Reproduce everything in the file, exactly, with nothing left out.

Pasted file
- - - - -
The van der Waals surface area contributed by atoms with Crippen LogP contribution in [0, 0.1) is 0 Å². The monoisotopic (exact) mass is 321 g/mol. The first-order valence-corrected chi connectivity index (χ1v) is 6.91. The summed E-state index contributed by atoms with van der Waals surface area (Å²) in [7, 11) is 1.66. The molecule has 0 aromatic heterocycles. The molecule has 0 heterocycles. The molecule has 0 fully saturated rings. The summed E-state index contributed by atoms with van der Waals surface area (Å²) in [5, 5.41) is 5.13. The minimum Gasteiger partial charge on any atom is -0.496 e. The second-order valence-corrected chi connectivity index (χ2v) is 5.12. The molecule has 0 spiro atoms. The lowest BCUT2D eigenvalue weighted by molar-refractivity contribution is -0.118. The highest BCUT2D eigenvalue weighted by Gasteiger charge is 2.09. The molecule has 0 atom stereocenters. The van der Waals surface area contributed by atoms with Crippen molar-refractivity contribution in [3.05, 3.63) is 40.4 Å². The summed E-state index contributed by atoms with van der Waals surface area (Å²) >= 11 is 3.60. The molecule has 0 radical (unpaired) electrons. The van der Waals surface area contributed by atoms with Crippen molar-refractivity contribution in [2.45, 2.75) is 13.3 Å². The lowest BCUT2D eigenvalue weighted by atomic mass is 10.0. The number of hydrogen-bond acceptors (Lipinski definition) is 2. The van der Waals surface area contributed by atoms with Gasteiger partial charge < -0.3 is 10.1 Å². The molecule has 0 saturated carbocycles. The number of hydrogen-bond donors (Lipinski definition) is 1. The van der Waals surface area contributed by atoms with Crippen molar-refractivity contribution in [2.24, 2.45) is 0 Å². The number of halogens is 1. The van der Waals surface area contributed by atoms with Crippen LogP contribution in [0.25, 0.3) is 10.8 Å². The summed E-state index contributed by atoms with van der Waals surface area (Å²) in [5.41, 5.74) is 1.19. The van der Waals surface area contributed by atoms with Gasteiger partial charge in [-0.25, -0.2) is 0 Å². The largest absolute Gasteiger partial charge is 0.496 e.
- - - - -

The van der Waals surface area contributed by atoms with Crippen LogP contribution in [0, 0.1) is 0 Å². The monoisotopic (exact) mass is 321 g/mol. The first-order valence-corrected chi connectivity index (χ1v) is 6.91. The summed E-state index contributed by atoms with van der Waals surface area (Å²) in [7, 11) is 1.66. The molecule has 0 aromatic heterocycles. The molecule has 0 heterocycles. The molecule has 0 fully saturated rings. The summed E-state index contributed by atoms with van der Waals surface area (Å²) in [5, 5.41) is 5.13. The minimum Gasteiger partial charge on any atom is -0.496 e. The second-order valence-corrected chi connectivity index (χ2v) is 5.12. The molecule has 0 spiro atoms. The lowest BCUT2D eigenvalue weighted by molar-refractivity contribution is -0.118. The highest BCUT2D eigenvalue weighted by Gasteiger charge is 2.09. The molecule has 0 atom stereocenters. The van der Waals surface area contributed by atoms with Crippen molar-refractivity contribution in [3.05, 3.63) is 40.4 Å². The summed E-state index contributed by atoms with van der Waals surface area (Å²) >= 11 is 3.60. The molecule has 0 radical (unpaired) electrons. The van der Waals surface area contributed by atoms with Crippen molar-refractivity contribution in [2.45, 2.75) is 13.3 Å². The lowest BCUT2D eigenvalue weighted by atomic mass is 10.0. The number of hydrogen-bond acceptors (Lipinski definition) is 2. The van der Waals surface area contributed by atoms with Gasteiger partial charge < -0.3 is 10.1 Å². The molecule has 0 saturated carbocycles. The number of hydrogen-bond donors (Lipinski definition) is 1. The van der Waals surface area contributed by atoms with Crippen molar-refractivity contribution in [2.24, 2.45) is 0 Å². The number of halogens is 1. The van der Waals surface area contributed by atoms with Crippen LogP contribution in [0.25, 0.3) is 10.8 Å². The summed E-state index contributed by atoms with van der Waals surface area (Å²) in [5.41, 5.74) is 1.19. The van der Waals surface area contributed by atoms with Gasteiger partial charge in [-0.25, -0.2) is 0 Å². The largest absolute Gasteiger partial charge is 0.496 e.